Louisiana’s top health agency is not disclosing the name of the firm it selected to get the most lucrative contract in state government.
State Department of Health and Hospitals lawyers said state law prohibits the agency from releasing the firm’s name until the Louisiana Legislature’s health committees hold hearings on the contract award.
But others dispute DHH’s interpretation of the law.
“It sounds like an administrative decision,” former DHH Secretary David Hood said. “I’m not aware of any provision in the law that prevents release of a name.”
Willie Mount, the Senate Health Committee’s chairwoman, said the legal citation DHH lawyers point to does not indicate to her that the selection cannot be announced once it’s made.
At stake is the vendor that will handle claims processing and information systems for the state’s $6.6 billion Medicaid health insurance program for the poor.
The current annual operating cost for the Medicaid Management Information System contract is $34 million, according to DHH’s website.
Four companies vied for the contract, including one with ties to DHH Secretary Bruce Greenstein. They are HP Enterprise Services, Molina Medicaid Solutions, ACS – A Xerox Company and CNSI.
Greenstein was vice president of Health Care for CNSI from June 2005 to September 2006. He has said he took himself out of the selection process because of that past connection.
Contract talks have gone on behind closed doors since March.
DHH earlier refused to release what each firm was proposing, the identity of potential subcontractors as well as the companies’ point people who are dealing with the state.
In a May 16 email, DHH requested that state House and Senate legislative panels schedule a hearing on the contract award.
According to state law, “no award of the contract shall be made until the House and Senate committees on Health and Welfare, meeting jointly or a joint subcommittee thereof, has conducted a public hearing concerning such award.”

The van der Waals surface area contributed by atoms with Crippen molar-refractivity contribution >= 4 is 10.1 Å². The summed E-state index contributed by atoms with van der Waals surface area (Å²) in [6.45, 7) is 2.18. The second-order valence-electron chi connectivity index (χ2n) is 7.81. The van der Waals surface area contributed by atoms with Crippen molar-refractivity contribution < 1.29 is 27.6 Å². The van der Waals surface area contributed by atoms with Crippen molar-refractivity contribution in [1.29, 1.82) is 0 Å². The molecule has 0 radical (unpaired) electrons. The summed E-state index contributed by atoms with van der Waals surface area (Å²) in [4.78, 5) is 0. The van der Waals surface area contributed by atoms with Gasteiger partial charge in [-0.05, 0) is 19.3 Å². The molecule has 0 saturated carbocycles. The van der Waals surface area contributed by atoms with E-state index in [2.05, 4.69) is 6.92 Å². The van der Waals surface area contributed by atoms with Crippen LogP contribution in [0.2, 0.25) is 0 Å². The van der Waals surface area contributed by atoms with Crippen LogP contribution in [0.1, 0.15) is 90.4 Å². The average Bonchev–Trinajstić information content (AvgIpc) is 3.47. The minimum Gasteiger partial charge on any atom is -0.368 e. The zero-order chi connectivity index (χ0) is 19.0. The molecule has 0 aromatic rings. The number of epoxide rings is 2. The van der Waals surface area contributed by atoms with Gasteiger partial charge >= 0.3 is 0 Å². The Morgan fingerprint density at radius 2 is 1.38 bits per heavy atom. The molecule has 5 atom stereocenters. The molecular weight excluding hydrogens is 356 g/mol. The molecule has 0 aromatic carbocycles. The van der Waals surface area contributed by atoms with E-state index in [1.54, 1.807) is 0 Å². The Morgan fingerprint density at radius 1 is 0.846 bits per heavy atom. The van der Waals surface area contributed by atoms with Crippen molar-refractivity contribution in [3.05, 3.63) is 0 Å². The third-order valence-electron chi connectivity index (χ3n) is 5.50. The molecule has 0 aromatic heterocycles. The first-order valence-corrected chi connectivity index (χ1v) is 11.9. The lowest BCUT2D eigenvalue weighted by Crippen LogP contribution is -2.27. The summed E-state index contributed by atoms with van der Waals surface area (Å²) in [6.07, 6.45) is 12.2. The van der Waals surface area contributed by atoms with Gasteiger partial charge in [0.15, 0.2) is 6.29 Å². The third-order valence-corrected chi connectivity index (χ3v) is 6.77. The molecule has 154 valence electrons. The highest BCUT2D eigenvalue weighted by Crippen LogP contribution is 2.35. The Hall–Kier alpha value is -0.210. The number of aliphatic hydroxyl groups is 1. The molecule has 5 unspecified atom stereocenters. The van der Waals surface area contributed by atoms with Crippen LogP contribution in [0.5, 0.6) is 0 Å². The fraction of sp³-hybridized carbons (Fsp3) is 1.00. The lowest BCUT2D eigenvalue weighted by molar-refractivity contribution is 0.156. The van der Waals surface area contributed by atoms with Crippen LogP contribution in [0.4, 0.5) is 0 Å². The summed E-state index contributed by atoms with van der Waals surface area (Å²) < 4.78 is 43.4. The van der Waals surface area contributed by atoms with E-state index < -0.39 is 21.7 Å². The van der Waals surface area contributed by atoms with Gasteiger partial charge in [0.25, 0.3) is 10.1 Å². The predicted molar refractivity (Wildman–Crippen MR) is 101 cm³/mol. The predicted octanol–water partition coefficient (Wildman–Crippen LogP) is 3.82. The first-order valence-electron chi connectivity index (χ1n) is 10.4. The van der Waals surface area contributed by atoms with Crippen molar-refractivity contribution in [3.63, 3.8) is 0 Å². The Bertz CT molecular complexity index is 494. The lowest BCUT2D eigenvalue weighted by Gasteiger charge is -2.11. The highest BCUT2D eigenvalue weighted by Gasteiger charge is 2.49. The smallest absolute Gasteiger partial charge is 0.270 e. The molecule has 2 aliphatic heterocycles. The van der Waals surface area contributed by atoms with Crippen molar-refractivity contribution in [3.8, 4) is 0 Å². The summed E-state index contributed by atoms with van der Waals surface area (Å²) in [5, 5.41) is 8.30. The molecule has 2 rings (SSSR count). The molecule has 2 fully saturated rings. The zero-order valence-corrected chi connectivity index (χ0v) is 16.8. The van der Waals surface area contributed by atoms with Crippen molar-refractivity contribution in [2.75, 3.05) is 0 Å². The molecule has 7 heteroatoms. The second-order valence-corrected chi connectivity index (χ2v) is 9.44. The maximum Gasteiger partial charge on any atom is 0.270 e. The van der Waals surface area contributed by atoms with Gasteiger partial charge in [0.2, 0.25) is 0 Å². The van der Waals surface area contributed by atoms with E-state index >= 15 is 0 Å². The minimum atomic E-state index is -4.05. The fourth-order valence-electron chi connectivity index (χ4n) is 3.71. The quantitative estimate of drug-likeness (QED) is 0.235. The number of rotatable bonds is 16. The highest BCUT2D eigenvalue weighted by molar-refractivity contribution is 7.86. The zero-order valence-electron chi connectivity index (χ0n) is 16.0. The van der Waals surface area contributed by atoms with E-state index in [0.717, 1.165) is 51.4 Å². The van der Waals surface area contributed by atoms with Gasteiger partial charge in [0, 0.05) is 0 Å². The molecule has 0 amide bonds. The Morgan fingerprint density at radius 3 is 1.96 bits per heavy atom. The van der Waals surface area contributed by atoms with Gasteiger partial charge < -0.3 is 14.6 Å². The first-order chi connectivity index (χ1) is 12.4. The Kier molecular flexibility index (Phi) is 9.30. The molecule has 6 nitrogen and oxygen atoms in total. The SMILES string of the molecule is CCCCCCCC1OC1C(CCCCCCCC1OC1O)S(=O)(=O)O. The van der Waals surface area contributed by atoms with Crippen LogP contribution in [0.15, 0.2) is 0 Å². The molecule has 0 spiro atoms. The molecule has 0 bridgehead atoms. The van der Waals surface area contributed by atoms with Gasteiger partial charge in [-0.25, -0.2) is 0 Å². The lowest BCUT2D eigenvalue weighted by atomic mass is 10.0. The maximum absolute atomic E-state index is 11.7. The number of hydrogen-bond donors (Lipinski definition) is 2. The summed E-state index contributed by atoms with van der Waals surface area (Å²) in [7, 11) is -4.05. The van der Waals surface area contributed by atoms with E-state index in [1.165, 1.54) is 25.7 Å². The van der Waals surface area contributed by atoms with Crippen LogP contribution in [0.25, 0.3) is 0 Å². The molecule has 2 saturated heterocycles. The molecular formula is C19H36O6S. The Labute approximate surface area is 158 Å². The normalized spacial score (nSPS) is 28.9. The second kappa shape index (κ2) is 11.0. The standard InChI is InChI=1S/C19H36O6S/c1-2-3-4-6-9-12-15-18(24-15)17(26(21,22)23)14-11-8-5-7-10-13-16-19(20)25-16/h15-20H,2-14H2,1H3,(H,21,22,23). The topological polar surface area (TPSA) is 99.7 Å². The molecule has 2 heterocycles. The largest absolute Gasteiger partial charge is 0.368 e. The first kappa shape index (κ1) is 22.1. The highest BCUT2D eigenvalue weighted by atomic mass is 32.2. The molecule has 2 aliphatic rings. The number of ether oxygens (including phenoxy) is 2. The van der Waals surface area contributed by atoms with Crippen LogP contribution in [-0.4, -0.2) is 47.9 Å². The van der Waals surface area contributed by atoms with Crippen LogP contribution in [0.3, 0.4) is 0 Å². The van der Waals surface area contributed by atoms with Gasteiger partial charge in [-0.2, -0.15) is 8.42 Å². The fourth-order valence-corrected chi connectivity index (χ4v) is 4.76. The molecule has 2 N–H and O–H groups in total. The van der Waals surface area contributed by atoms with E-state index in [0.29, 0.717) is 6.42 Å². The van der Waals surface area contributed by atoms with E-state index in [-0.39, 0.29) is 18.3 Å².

Christine Peck, DHH’s legislative liaison, said all steps in the selection process have been completed, and the agency is ready for the hearing required by law.
However, no meeting has been scheduled, and DHH refuses to release the name of the successful contractor.
Lisa Faust, DHH communications director, said lawyers at DHH as well as in the governor’s Division of Administration “agree strongly that we are prohibited by law from announcing the recommendation.”
The lawyers contend that announcing the recommendation is the equivalent of making an award, Faust said.
Rep. Kay Katz, House Health Committee chairwoman, said the law does not require the legislative panels to sign off on the contract award.
“They just cannot award the contract until they tell us what they are doing,” said Katz, R-Monroe.
Katz said she could understand why DHH wants to keep the firm it recommends under wraps as long as possible.
“It’s a huge contract and people want it. The ones that don’t get it turn on the one that does,” Katz said.
Mount called DHH’s interpretation “weird.”
“If you have already made the decision, why can’t you disclose it?” Mount said. The law does not say the agency cannot tell, she said.
Mount and Hood agreed that springing the name of the successful firm on lawmakers at a public hearing gives no time for committees to do their due diligence.